According to a 2013 review, the heavy use of snus (50 grams or more per day) nearly doubles the risk of a fatal heart attack compared to the general population. (With that said, it only increases the risk of death and not of a heart attack itself, which remains more or less the same as the general population).

As with lung cancer, the researchers concluded that the risk of cardiovascular disease is far greater among tobacco smokers than among smokeless tobacco users.


There are approximately 34.2 million Americans that have diabetes. Within that number 15% are smokers.

Smokers are 30 to 40% more likely to develop type 2 diabetes for several reasons. High levels of nicotine are known to reduce the effectiveness of insulin in the body. Because of this, smokers with diabetes tend to need more insulin to regulate their blood sugar levels.

Research shows the high consumption of snus is also a risk factor for type 2 diabetes. The results further demonstrated that smokers who switch to snus neither lower their risk of type 2 diabetes nor are better able to control their blood sugar.

Oral Health

Along with mouth cancer, snus can cause other oral health problems such as gingival disease, tooth loss, and oral mucosal lesions.

Gingivitis is known as an early stage of gum disease. If it is left untreated, it is likely to become periodontal disease. This can affect the tissues that support the teeth and jawbone.

Oral mucosal lesions are abnormal swelling or changes on the outer lining of the mouth, lips, or gums. Studies show that snus use can increase the risk of oral mucosal lesions.

Pregnancy Complications

Smoking during pregnancy is very unhealthy for both the mother and the unborn child. Studies have shown that snus exposure increased the risk of stillbirth, neonatal apnea, preterm birth, and oral cleft malformation.


Neither smoking nor smokeless tobacco is healthy. If you or someone you know needs help quitting the habit, there are several things you can do:

  • Ask your healthcare provider about nicotine replacement gums, patches, lozenges, and sprays.
  • Get a prescription for medications like Chantix (varenicline) or Zyban (bupropion) used for smoking cessation.
  • Link to online or in-person smoking support groups. People using smokeless tobacco are welcome to join.
  • Prepare for cravings and triggers by having substitutes to turn to, like sugar-free candies, gum, mints, or sunflower seeds.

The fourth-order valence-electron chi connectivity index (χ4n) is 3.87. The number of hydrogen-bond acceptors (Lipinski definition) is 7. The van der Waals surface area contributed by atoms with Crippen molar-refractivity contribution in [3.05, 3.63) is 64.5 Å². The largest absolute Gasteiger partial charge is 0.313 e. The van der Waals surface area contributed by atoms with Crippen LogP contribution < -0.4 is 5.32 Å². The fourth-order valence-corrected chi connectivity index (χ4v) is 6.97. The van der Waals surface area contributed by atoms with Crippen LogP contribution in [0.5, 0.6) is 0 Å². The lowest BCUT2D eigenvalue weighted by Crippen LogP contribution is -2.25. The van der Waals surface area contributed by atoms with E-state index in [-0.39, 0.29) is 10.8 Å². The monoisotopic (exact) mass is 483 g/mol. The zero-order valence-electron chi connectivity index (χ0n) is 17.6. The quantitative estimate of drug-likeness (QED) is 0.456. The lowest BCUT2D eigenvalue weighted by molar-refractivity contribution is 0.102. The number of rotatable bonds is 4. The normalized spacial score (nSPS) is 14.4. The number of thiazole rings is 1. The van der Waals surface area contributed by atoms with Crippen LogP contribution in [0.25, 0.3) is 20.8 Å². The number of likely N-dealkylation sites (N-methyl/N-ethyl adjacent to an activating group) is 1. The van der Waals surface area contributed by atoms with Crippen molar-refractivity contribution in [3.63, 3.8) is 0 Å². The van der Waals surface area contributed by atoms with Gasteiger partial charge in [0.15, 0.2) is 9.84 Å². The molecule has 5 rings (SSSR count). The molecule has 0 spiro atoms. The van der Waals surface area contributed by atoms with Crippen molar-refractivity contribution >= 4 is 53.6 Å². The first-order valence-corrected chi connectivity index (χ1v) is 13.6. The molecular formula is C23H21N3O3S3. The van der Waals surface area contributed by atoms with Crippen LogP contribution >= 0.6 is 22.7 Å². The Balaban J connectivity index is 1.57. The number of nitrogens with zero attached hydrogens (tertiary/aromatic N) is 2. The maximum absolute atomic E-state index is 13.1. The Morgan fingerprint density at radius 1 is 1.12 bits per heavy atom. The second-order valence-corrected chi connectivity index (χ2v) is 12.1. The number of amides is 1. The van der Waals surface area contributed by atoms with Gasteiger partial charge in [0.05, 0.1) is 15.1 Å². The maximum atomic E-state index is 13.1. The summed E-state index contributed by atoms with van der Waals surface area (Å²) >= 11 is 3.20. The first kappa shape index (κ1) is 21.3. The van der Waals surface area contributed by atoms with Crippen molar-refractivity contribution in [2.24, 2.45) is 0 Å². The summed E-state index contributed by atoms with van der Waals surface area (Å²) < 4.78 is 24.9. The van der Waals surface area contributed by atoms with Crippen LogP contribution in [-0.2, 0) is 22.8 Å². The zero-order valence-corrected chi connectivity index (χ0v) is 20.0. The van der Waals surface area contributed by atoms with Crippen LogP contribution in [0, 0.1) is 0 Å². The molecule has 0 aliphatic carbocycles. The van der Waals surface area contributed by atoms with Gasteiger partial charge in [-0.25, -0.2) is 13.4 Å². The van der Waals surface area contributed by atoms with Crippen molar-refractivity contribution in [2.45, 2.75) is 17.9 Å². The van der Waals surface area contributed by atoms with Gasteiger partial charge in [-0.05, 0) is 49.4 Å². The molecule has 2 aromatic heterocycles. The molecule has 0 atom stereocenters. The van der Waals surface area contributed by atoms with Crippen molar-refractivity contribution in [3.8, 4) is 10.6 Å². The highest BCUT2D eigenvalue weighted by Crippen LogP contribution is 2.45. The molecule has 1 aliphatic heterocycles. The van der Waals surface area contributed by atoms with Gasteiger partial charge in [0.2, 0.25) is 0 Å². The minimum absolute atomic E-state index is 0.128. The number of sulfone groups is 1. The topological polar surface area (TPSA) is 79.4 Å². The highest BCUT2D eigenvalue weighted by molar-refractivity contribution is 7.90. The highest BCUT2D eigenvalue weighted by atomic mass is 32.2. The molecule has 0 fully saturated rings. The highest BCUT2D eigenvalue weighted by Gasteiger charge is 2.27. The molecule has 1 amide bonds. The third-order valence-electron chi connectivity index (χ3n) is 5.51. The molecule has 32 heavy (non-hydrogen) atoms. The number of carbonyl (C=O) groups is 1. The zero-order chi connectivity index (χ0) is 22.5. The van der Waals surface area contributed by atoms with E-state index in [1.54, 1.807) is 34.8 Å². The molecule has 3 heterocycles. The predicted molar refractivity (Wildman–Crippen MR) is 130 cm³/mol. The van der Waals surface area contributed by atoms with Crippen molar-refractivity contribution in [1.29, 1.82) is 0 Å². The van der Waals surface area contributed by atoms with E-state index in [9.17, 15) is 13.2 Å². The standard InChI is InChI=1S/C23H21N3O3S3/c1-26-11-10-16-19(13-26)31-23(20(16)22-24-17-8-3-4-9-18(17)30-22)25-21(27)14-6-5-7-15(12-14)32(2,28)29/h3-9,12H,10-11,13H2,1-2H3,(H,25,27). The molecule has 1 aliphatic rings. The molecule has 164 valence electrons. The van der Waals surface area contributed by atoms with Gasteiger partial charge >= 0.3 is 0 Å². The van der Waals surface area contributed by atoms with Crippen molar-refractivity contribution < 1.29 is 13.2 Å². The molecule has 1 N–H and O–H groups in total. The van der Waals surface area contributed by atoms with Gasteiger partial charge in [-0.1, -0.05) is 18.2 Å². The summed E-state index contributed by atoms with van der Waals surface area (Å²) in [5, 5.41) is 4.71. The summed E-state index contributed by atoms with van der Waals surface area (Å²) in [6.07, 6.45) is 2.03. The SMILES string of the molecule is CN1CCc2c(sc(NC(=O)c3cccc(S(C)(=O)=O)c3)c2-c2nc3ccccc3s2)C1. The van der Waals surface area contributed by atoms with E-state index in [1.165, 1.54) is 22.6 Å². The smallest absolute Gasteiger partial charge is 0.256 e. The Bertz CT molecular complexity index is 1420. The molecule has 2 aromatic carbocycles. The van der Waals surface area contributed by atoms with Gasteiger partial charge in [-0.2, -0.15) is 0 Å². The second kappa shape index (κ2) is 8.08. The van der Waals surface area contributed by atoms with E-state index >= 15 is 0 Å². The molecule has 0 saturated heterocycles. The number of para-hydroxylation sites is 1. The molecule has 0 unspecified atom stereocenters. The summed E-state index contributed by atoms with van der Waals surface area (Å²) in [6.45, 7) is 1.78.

Snus is a type of smokeless tobacco that originated in Sweden and is now used in the United States. It differs from chewing tobacco in that the tobacco in snus products is pasteurized and tucked beneath the upper lip rather than the cheek.

While snus use is considered "safer" than smoking cigarettes, it should not be considered "healthy." There is some evidence that it may increase the risk of type 2 diabetes, heart attack, stillbirth, and certain cancers.

If you are a snus user and want to quit, you would pursue the same quit strategies used by tobacco smokers, including support groups and nicotine replacement therapy.

A Word From Verywell

Because snus products have been promoted as being a "safer" alternative to cigarettes, some people have used them as a step-down tool to quit. This is probably not the best idea.

Switching from one habit to another is rarely an effective way to quit the nicotine habit. Instead, you may find yourself using more and more to treat your nicotine craving.

If you truly want to quit but find it impossible to do so, seek help from a healthcare provider. More importantly, do not be too hard on yourself. Studies show that it takes between 20 and 30 quit attempts before a person is finally able to quit smoking.

By keeping your eye on the goal and seeking support, you'll be better equipped to kick the habit once and for all.

12 Sources
Verywell Health uses only high-quality sources, including peer-reviewed studies, to support the facts within our articles. Read our editorial process to learn more about how we fact-check and keep our content accurate, reliable, and trustworthy.
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  7. Centers for Disease Control and Prevention. National diabetes statistics report.

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By Yvelette Stines
Yvelette Stines, MS, MEd, is an author, writer, and communications specialist specializing in health and wellness.